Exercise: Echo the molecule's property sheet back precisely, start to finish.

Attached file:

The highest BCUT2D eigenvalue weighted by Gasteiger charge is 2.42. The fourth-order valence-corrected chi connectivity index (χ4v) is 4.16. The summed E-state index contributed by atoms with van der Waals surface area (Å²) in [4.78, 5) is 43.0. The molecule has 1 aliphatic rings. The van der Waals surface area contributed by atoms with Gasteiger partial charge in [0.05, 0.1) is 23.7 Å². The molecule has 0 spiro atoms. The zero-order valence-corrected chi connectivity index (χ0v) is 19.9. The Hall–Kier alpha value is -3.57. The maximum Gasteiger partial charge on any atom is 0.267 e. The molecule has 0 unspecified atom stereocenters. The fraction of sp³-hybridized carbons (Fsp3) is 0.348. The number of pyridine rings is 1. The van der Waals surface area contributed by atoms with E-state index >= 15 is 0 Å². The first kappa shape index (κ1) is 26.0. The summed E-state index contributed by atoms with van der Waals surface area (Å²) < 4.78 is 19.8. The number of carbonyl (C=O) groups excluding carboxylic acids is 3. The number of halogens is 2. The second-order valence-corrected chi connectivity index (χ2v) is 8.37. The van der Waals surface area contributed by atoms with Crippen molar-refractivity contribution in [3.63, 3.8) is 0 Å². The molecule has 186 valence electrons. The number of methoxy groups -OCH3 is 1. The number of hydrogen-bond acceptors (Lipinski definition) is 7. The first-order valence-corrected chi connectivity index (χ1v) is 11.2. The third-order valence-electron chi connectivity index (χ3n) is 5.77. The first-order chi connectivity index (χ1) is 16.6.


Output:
The highest BCUT2D eigenvalue weighted by Gasteiger charge is 2.42. The fourth-order valence-corrected chi connectivity index (χ4v) is 4.16. The summed E-state index contributed by atoms with van der Waals surface area (Å²) in [4.78, 5) is 43.0. The molecule has 1 aliphatic rings. The van der Waals surface area contributed by atoms with Gasteiger partial charge in [0.05, 0.1) is 23.7 Å². The molecule has 0 spiro atoms. The zero-order valence-corrected chi connectivity index (χ0v) is 19.9. The Hall–Kier alpha value is -3.57. The maximum Gasteiger partial charge on any atom is 0.267 e. The molecule has 0 unspecified atom stereocenters. The fraction of sp³-hybridized carbons (Fsp3) is 0.348. The number of pyridine rings is 1. The van der Waals surface area contributed by atoms with E-state index >= 15 is 0 Å². The first kappa shape index (κ1) is 26.0. The summed E-state index contributed by atoms with van der Waals surface area (Å²) < 4.78 is 19.8. The number of carbonyl (C=O) groups excluding carboxylic acids is 3. The number of halogens is 2. The second-order valence-corrected chi connectivity index (χ2v) is 8.37. The van der Waals surface area contributed by atoms with Crippen molar-refractivity contribution in [3.63, 3.8) is 0 Å². The molecule has 186 valence electrons. The number of methoxy groups -OCH3 is 1. The number of hydrogen-bond acceptors (Lipinski definition) is 7. The first-order valence-corrected chi connectivity index (χ1v) is 11.2. The third-order valence-electron chi connectivity index (χ3n) is 5.77. The first-order chi connectivity index (χ1) is 16.6.